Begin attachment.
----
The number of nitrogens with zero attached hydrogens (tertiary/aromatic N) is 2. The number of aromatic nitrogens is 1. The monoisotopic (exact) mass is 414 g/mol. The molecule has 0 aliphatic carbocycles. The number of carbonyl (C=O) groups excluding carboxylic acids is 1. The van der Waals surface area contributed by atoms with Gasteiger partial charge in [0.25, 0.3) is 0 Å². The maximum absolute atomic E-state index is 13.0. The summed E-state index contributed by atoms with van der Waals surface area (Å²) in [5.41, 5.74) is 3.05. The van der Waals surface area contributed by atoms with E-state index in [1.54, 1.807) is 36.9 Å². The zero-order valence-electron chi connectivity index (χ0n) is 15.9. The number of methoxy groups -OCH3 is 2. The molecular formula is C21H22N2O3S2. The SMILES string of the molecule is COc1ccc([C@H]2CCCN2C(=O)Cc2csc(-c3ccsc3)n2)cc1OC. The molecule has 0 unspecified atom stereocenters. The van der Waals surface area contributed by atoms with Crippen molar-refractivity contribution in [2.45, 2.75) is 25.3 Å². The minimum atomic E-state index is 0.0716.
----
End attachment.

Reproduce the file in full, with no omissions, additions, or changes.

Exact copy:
The number of nitrogens with zero attached hydrogens (tertiary/aromatic N) is 2. The number of aromatic nitrogens is 1. The monoisotopic (exact) mass is 414 g/mol. The molecule has 0 aliphatic carbocycles. The number of carbonyl (C=O) groups excluding carboxylic acids is 1. The van der Waals surface area contributed by atoms with Gasteiger partial charge in [0.25, 0.3) is 0 Å². The maximum absolute atomic E-state index is 13.0. The summed E-state index contributed by atoms with van der Waals surface area (Å²) in [5.41, 5.74) is 3.05. The van der Waals surface area contributed by atoms with E-state index in [1.54, 1.807) is 36.9 Å². The zero-order valence-electron chi connectivity index (χ0n) is 15.9. The number of methoxy groups -OCH3 is 2. The molecular formula is C21H22N2O3S2. The SMILES string of the molecule is COc1ccc([C@H]2CCCN2C(=O)Cc2csc(-c3ccsc3)n2)cc1OC. The molecule has 0 unspecified atom stereocenters. The van der Waals surface area contributed by atoms with Crippen molar-refractivity contribution in [2.45, 2.75) is 25.3 Å². The minimum atomic E-state index is 0.0716.